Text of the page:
The Loneliness of the Black Gay Moviegoer

Stephen Winter, director of Jason and Shirley, on the almost complete absence of black LGBTQ characters in cinema.

There was once a great black actor, Meshach Taylor, a hair younger than the Morgan Freeman generation, the brilliant black heterosexual thespians capable of embracing their feminine side (all that Shakespeare training, perhaps). Meshach played “Hollywood Montrose,” a flamboyant gay window-dresser who befriends a dim straight white boy called Jonathan Switcher (haha!) in a dumber-than-bricks ’80s B-movie, Mannequin. Taylor wasn’t the lead, but provided the only sparkle in a dud film that stood as the most widely seen and appreciated depiction of a gay black character in the same rich era that gave us the sweltering bromance of goofy white “Rowdy” Roddy Piper and brooding black Keith David in John Carpenter’s genius They Live. A decade before Morgan Freeman himself and Brad Pitt would play similar homo-social games in Se7en, it was Taylor alone who held the flame aloft for black gay dudes in cinema. Ugh.

Like all black actors of his day, Taylor was also an accomplished theater performer and about 15 years ago he played the candelabra, Lumière, in Broadway’s boffo Disney musical Beauty and the Beast. At that time, he said to my friend John, also a genius actor of stage and screen but a white guy (they met as stars of The Adventures of Huckleberry Finn, as the Boy and the Negro, respectively), “Yeah, John, it’s a good gig. But I play a mothafuckin’ candleholder and … I don’t have any hands.” The Lumière costume was tricked up to look as much like the cartoon as possible, and Taylor’s arms were locked into the props. Rueful laughter ensued between the old pals. Meshach did not have to say the truth of it all: “It’s the best part in the show available to me. And I don’t have any hands.”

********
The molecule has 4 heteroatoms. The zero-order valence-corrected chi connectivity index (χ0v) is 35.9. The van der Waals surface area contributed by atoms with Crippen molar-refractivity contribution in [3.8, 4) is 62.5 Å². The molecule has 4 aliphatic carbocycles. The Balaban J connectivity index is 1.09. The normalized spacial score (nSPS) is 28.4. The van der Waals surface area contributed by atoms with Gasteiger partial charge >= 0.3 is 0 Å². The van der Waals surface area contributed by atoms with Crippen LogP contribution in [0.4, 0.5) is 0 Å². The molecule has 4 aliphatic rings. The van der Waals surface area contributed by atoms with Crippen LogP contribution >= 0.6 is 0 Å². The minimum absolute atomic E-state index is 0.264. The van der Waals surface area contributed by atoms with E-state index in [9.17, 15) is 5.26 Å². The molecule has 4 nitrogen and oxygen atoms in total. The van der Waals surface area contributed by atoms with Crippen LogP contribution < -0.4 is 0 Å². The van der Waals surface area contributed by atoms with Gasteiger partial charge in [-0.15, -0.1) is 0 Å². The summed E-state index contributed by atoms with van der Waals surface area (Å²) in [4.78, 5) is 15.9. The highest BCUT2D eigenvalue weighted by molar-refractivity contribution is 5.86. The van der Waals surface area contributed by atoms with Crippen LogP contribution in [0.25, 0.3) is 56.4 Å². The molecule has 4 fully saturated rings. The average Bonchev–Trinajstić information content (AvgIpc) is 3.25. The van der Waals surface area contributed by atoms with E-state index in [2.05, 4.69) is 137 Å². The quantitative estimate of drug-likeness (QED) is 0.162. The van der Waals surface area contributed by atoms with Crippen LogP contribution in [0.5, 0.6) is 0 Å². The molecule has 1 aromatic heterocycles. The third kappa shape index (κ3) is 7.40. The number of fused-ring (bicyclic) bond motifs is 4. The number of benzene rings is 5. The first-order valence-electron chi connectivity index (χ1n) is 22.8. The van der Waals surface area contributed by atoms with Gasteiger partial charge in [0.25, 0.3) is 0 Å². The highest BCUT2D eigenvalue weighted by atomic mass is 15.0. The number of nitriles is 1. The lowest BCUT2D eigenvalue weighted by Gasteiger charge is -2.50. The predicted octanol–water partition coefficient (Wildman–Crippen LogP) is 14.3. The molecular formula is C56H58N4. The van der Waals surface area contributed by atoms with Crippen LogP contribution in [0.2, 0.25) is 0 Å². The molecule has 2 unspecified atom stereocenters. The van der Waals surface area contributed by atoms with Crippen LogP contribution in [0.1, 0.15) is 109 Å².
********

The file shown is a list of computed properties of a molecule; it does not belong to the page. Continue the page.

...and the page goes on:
This story haunts me. I tell it in hopes to make it your problem too. I am a filmmaker who is queer, biracial, Jewish, Rasta, black, yet fully versed in cinema history, I want to ruin all your cinematic experiences going forward as they have been ruined for me. ‘Cause this is what watching gay characters and gay films is like when you’re not white – bereft. And it has scant to do with dreck like Mannequin. In cinema, all the gays are boys, and all the boys are white. None are black. In other words, Prince in Under the Cherry Moon is the gayest black character of the ’80s, and in context of that film, he’s heterosexual. American pop culture wouldn’t exist without the inventions and influence of black gay culture. Bob Fosse, who ripped the dance moves and overall vibe from white girl strippers and black gay male culture, to give but one example. But you’ll never see a black gay guy lead of a Fosse film, or a Lumet movie. Cuz who cares about that? Hip-hop is more fun when Andy Samberg satirizes it, and black gayness is safer when Justin Timberlake makes sideways references to it. Even though he’s ripping off Michael Jackson, who in turn, was deeply influenced by the tan drag queens and queer vaudevillians he met on the “Chitlin’ Circuit” with his brothers. That’s nothing to concern oneself about, tho, eh? Just give the proles a run for their money.